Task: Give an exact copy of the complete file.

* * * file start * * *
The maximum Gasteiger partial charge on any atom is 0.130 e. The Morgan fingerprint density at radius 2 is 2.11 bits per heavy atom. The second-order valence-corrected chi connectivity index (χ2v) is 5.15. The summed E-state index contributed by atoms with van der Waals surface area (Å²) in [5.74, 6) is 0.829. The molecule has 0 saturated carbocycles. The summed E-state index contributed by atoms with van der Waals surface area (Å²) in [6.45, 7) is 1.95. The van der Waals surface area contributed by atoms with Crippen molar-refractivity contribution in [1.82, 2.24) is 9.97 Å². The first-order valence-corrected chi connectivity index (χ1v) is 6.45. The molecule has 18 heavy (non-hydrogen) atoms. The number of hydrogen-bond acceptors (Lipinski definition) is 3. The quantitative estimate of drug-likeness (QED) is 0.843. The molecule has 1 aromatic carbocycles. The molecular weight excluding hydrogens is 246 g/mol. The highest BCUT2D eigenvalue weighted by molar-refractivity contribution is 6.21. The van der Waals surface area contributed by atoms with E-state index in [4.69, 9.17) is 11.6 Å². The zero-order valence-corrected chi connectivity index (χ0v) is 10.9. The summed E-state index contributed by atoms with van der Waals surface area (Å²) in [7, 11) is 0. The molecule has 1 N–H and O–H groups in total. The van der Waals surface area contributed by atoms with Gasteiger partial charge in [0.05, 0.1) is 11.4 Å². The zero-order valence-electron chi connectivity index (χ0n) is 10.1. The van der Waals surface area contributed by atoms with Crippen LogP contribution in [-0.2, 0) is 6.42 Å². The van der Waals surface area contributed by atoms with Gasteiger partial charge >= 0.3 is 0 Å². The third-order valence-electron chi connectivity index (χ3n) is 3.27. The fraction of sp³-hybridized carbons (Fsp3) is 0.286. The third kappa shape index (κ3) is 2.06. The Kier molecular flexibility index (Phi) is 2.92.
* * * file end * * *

The maximum Gasteiger partial charge on any atom is 0.130 e. The Morgan fingerprint density at radius 2 is 2.11 bits per heavy atom. The second-order valence-corrected chi connectivity index (χ2v) is 5.15. The summed E-state index contributed by atoms with van der Waals surface area (Å²) in [5.74, 6) is 0.829. The molecule has 0 saturated carbocycles. The summed E-state index contributed by atoms with van der Waals surface area (Å²) in [6.45, 7) is 1.95. The van der Waals surface area contributed by atoms with Crippen molar-refractivity contribution in [1.82, 2.24) is 9.97 Å². The first-order valence-corrected chi connectivity index (χ1v) is 6.45. The molecule has 18 heavy (non-hydrogen) atoms. The number of hydrogen-bond acceptors (Lipinski definition) is 3. The quantitative estimate of drug-likeness (QED) is 0.843. The molecule has 1 aromatic carbocycles. The molecular weight excluding hydrogens is 246 g/mol. The highest BCUT2D eigenvalue weighted by molar-refractivity contribution is 6.21. The van der Waals surface area contributed by atoms with E-state index in [4.69, 9.17) is 11.6 Å². The zero-order valence-corrected chi connectivity index (χ0v) is 10.9. The summed E-state index contributed by atoms with van der Waals surface area (Å²) in [7, 11) is 0. The molecule has 1 N–H and O–H groups in total. The van der Waals surface area contributed by atoms with Gasteiger partial charge in [0.05, 0.1) is 11.4 Å². The zero-order valence-electron chi connectivity index (χ0n) is 10.1. The van der Waals surface area contributed by atoms with Crippen LogP contribution in [-0.2, 0) is 6.42 Å². The van der Waals surface area contributed by atoms with Gasteiger partial charge >= 0.3 is 0 Å². The third-order valence-electron chi connectivity index (χ3n) is 3.27. The fraction of sp³-hybridized carbons (Fsp3) is 0.286. The third kappa shape index (κ3) is 2.06. The Kier molecular flexibility index (Phi) is 2.92.